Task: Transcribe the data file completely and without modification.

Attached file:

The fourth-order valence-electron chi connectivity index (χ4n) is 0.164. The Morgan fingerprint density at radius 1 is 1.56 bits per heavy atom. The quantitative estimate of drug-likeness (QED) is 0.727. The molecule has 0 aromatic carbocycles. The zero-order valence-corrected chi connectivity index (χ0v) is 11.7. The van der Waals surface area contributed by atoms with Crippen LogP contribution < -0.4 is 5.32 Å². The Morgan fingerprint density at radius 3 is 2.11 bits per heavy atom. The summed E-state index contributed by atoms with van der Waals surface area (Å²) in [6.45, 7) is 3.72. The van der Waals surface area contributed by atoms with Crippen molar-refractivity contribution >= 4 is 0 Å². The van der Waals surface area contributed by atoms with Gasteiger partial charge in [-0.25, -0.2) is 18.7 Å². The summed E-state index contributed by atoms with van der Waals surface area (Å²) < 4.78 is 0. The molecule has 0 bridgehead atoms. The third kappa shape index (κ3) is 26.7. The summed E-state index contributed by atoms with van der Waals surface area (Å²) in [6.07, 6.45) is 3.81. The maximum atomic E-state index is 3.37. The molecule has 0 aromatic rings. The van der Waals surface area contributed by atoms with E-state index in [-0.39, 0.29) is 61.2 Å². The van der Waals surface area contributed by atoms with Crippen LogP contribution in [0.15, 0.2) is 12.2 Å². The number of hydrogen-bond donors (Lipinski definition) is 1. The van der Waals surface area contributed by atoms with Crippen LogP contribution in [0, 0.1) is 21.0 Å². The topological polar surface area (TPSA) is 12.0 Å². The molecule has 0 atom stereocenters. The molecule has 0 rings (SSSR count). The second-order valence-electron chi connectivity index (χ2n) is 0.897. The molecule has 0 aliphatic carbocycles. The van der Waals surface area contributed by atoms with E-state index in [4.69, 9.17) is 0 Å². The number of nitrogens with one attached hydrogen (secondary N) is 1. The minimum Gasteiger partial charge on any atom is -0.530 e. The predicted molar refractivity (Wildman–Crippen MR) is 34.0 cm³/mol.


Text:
The fourth-order valence-electron chi connectivity index (χ4n) is 0.164. The Morgan fingerprint density at radius 1 is 1.56 bits per heavy atom. The quantitative estimate of drug-likeness (QED) is 0.727. The molecule has 0 aromatic carbocycles. The zero-order valence-corrected chi connectivity index (χ0v) is 11.7. The van der Waals surface area contributed by atoms with Crippen LogP contribution < -0.4 is 5.32 Å². The Morgan fingerprint density at radius 3 is 2.11 bits per heavy atom. The summed E-state index contributed by atoms with van der Waals surface area (Å²) in [6.45, 7) is 3.72. The van der Waals surface area contributed by atoms with Crippen molar-refractivity contribution >= 4 is 0 Å². The van der Waals surface area contributed by atoms with Gasteiger partial charge in [-0.25, -0.2) is 18.7 Å². The summed E-state index contributed by atoms with van der Waals surface area (Å²) < 4.78 is 0. The molecule has 0 bridgehead atoms. The third kappa shape index (κ3) is 26.7. The summed E-state index contributed by atoms with van der Waals surface area (Å²) in [6.07, 6.45) is 3.81. The maximum atomic E-state index is 3.37. The molecule has 0 aromatic rings. The van der Waals surface area contributed by atoms with E-state index in [-0.39, 0.29) is 61.2 Å². The van der Waals surface area contributed by atoms with Crippen LogP contribution in [0.15, 0.2) is 12.2 Å². The number of hydrogen-bond donors (Lipinski definition) is 1. The van der Waals surface area contributed by atoms with Crippen LogP contribution in [0, 0.1) is 21.0 Å². The topological polar surface area (TPSA) is 12.0 Å². The molecule has 0 atom stereocenters. The molecule has 0 rings (SSSR count). The second-order valence-electron chi connectivity index (χ2n) is 0.897. The molecule has 0 aliphatic carbocycles. The van der Waals surface area contributed by atoms with E-state index in [4.69, 9.17) is 0 Å². The number of nitrogens with one attached hydrogen (secondary N) is 1. The minimum Gasteiger partial charge on any atom is -0.530 e. The predicted molar refractivity (Wildman–Crippen MR) is 34.0 cm³/mol.